Leemar's renowned free-for-all format had a lot of strategy behind its simple rules. The round lasted for twelve hours. A mech designer was free to submit his design at any point, but if he took too long, then he will only receive a mediocre pilot. The fastest submission always received the best pilot from a batch of five hundred cadet pilots from an affiliated mech pilot academy.
The QuickForge fabricator was able to produce or modify many simple mech components, giving the illusion that it worked just as fast as a virtual workshop. Naturally, this only applied to obsolete technology. This was the reason why Leemar used the equivalent of 3-star mech components in the qualifiers. The time and cost to fabricate more advanced components grew massively at that point.
These renowned cadet pilots fought on behalf of their mech's designers in an enormous space consisting of many temporarily fused arenas. In this random forest environment, giant coins occasionally spawned at random locations. Mech pilots had to search for these coins and bring them to a random location, though they had to look out for ambushes. Regardless who possessed the coins, the pilot who delivered the coin successfully gained a score.
To keep it all fair, the five hundred pilots were completely isolated. They piloted the mechs remotely through advanced transmission technology. In a real war, there were millions of ways for an enemy to interfere with these signals. In a venue completely controlled by the Carnegie Group, the risk was deemed acceptable. The Group did not want to risk the lives of their future pilot officers, after all.
The key issue of this round was that a mech only had one life. Once it received fatal damage, the mech did not have any opportunity to collect more coins. The designers who submitted their designs early had more time to collect coins. Those who came later might overshadow the rush jobs, but with lower ranking pilots and less time to collect coins, they had an uphill battle to fight.
Another key issue was that the allocated pilot remained attached to the designer if they successfully survived this round. Only the top hundred teams who submitted the most coins qualified for the second round. The pilot rank was thus of prime importance to your chances of reaching the finals.
"Now, every year, we receive the same complaints. It's not fair. It's too arbitrary. Everyone should receive the same quality of pilots."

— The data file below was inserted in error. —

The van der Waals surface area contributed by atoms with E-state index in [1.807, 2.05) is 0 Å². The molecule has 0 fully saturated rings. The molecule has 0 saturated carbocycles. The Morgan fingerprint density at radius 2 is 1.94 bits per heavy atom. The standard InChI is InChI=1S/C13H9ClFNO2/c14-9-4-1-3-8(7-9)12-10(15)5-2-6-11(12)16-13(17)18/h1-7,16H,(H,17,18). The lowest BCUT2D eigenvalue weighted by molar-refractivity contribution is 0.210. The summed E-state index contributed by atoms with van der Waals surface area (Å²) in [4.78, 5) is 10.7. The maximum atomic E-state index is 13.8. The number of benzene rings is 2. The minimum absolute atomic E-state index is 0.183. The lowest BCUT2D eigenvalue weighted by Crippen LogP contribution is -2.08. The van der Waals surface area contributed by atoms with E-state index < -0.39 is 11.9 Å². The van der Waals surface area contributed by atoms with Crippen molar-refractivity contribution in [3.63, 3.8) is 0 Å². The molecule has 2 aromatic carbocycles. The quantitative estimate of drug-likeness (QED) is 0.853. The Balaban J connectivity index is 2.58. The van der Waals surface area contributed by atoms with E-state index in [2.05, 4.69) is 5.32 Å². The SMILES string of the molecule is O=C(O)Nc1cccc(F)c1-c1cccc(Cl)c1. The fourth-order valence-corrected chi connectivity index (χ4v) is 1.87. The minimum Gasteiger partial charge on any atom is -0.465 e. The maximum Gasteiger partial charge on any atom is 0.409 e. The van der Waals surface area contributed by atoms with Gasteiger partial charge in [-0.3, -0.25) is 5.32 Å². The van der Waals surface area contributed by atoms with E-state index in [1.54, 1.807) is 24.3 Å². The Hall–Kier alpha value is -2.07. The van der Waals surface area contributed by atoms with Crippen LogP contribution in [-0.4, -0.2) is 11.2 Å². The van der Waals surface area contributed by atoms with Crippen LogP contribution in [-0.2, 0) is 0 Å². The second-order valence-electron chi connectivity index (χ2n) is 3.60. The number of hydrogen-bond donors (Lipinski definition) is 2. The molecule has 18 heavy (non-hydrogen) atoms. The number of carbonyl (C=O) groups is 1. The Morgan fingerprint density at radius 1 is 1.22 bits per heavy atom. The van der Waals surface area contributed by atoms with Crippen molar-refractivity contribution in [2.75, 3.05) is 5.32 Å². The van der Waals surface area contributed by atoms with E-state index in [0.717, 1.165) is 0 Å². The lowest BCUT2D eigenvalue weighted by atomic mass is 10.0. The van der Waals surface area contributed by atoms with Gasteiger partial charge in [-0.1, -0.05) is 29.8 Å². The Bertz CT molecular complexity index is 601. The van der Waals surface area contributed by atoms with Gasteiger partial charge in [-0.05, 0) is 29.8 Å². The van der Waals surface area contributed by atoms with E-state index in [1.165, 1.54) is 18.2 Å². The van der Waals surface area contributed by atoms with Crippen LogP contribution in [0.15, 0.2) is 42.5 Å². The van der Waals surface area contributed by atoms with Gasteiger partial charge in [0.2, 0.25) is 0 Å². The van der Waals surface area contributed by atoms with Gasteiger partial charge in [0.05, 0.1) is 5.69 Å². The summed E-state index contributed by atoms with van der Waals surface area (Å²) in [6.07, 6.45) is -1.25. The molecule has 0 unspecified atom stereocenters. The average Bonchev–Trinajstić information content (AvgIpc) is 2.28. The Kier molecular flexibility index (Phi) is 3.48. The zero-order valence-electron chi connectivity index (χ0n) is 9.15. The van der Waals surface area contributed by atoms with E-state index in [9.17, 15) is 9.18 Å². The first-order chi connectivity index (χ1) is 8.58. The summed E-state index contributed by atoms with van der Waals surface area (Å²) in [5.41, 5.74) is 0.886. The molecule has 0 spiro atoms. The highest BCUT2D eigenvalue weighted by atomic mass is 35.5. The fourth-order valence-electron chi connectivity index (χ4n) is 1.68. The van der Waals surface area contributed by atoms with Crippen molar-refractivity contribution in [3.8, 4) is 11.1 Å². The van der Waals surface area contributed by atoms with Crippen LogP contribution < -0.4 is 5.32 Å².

The executive turned around and stared at the designers on stage. All of them felt the intensity of a man who climbed his way up the ranks of the renowned Carnegie Group.
"I am a businessman. You work for us. As a responsible businessman, I expect my subordinates to work promptly and deliver their products on time. Those who can never meet their deadlines will never cut it in the mech industry. The best mech designers are always those who are a step ahead of the competition. It is up to you to decide how much time you wish to spend on your designs."
Everyone felt the weight of his words. While some of the designers had little clue what he was talking about, Ves knew better as he already had some experience running his own business.
The free-for-all in fact could be considered a race. Those who worked faster gained a lot more advantages, though sometimes the slowpokes turned the tables by submitting an almost invincible design.
In essence, Ves had three overall choices to make before he even started. He could rush out a sloppy design and gain an elite pilot who could search for coins before the majority of the competition entered the simulated battlefield.
This was the highest risk a designer could make and had enormous influence to their future course. If Ves succeeded in his gambit and climbed his way up the top hundred, then he paved the way for a clear road to the finals. With a high-ranking pilot by his side, he had the qualifications to fight for the number one position.
If Ves was not that confident in a quick design, he could take it slower and submit his design somewhere around the average. With enough time, he could design a substantially better mech who could go toe-to-toe with almost any opponent except for the slowpokes.
Finally, he could take his time and design a truly perfect mech. With sufficient time, he could build up a mech that enjoyed a full coverage of compressed armor. With such a marvellous protective layer, his mech would be virtually invincible.
"Still, the pilot I'll get won't cut it. There's a huge difference between a top pilot and an average pilot." Ves considered carefully. He wanted to reach the absolute top. Those who took their time were mostly content with reaching the top hundred or top fifty. Only the designers who submitted their designs fast enough had the right to struggle for the limited amount of available apprenticeships.
Throughout the competition, Ves already acted boldly. He already staked his entire future to a single throw of the dice. He had to keep walking his chosen path to the end.
"Three hours. I should be able to finish a functional design in three hours." Ves whispered to himself. The average submission time in past competitions usually hovered around five to six hours. Cutting that in half meant his mech inevitably retained some serious flaws. The key was to minimize or mitigate these flaws.